Doc Pomus was the name with which Jerome Felder of Brooklyn, Jewish and crippled, baptized himself in the blues. Beginning as a teen singer in the 1950s, he distinguished himself in a milieu dominated by black performers. He was tough. He struggled throughout his life despite many stellar successes as a songwriter, never quite getting the fame he deserved, never able to enjoy the material success that generally accompanies that fame.
by polio, post-polio syndrome and an auto accident, Doc spent most of his life on crutches and, toward the end, was wheelchair bound. This didn’t prevent him from attracting glamorous women, marrying, having kids, or from always attempting to support his family. When blues singing wasn’t paying the bills, Doc began fiddling with songwriting and discovered he had a talent for it. His greatest successes arose in collaboration with Mort Shuman, with whom he produced “Teenager in Love,” “Save the Last Dance for Me,” and “Viva Las Vegas” among other hits. Their creations were performed by the greats of the day: Elvis, The Beach Boys, Ike and Tina Turner, Fabian, Dion, The Coasters, The Drifters, and the list goes on. Always generous, Doc shared his take of profits, whether from gambling or artistic endeavors, with the friends and family who stood by him and rarely had much to show for his hits.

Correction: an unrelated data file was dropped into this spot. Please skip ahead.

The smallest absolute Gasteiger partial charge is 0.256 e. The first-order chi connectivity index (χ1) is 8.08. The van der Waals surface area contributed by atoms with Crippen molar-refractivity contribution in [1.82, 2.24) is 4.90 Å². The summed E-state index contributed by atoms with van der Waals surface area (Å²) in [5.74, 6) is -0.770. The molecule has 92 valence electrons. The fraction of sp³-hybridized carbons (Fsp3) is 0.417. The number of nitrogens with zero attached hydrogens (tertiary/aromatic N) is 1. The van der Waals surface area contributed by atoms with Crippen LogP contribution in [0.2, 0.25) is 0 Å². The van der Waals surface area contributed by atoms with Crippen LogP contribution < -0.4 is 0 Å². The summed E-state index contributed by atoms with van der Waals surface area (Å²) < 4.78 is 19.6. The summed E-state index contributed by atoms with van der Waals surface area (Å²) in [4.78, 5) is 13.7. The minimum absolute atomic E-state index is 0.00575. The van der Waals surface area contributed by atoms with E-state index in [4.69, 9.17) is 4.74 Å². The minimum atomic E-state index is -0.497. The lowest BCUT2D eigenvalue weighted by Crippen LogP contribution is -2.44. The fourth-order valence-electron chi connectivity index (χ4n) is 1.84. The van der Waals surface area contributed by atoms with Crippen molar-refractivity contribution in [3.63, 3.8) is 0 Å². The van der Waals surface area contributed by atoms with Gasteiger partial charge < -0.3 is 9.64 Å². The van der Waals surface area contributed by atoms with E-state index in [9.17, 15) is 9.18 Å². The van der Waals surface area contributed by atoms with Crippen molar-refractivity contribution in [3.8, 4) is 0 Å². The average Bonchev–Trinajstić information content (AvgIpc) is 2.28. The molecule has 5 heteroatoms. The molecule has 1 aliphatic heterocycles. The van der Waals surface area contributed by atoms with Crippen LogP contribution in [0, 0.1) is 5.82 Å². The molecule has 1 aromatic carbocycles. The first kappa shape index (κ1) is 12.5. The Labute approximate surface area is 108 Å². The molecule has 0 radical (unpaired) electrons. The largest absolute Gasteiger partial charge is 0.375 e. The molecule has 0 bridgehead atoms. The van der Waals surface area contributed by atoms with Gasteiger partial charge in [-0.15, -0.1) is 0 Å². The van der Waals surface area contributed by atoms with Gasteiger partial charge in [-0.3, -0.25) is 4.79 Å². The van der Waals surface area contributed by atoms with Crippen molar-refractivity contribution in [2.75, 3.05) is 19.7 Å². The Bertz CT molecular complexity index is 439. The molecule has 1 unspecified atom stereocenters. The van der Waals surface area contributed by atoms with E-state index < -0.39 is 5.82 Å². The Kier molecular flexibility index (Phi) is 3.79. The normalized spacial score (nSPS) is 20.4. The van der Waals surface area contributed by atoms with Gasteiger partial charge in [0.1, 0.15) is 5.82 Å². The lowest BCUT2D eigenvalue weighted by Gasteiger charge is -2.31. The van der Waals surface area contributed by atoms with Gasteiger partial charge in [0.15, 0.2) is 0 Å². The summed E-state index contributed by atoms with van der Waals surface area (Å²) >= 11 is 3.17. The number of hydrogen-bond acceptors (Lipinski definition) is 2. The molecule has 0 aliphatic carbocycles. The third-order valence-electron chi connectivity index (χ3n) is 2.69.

Doc never lived far from his birthplace. He gravitated to hotel room life in the city that never sleeps, taking meals out so that he could rap with his friends, who included entertainers and mobsters alike. On the skids at one point in his colorful existence, Doc and his lady ran a poker game in his hotel room. The host of the game always got a cut of the pot, so dangerous as it often was, it kept Doc in sandwiches for a long time. But when he quit the game, he quit forever, discovering that he could write songs again with the likes of Phil Spector and others who had not forgotten him.
In an unpublished segment of memoir Doc stated that he didn’t want to be “like the rest of the gimps who got around on braces and crutches.” He aspired always to look “angry, cool and sharp.” He passed away of cancer revered by the music world and was posthumously inducted into the Rock and Roll Hall of Fame in 1991.
Alex Halberstadt’s Lonely Avenue opens the door into the life of this remarkable, gruff, super-charged talent, with no sugar coating. Doc would have liked that.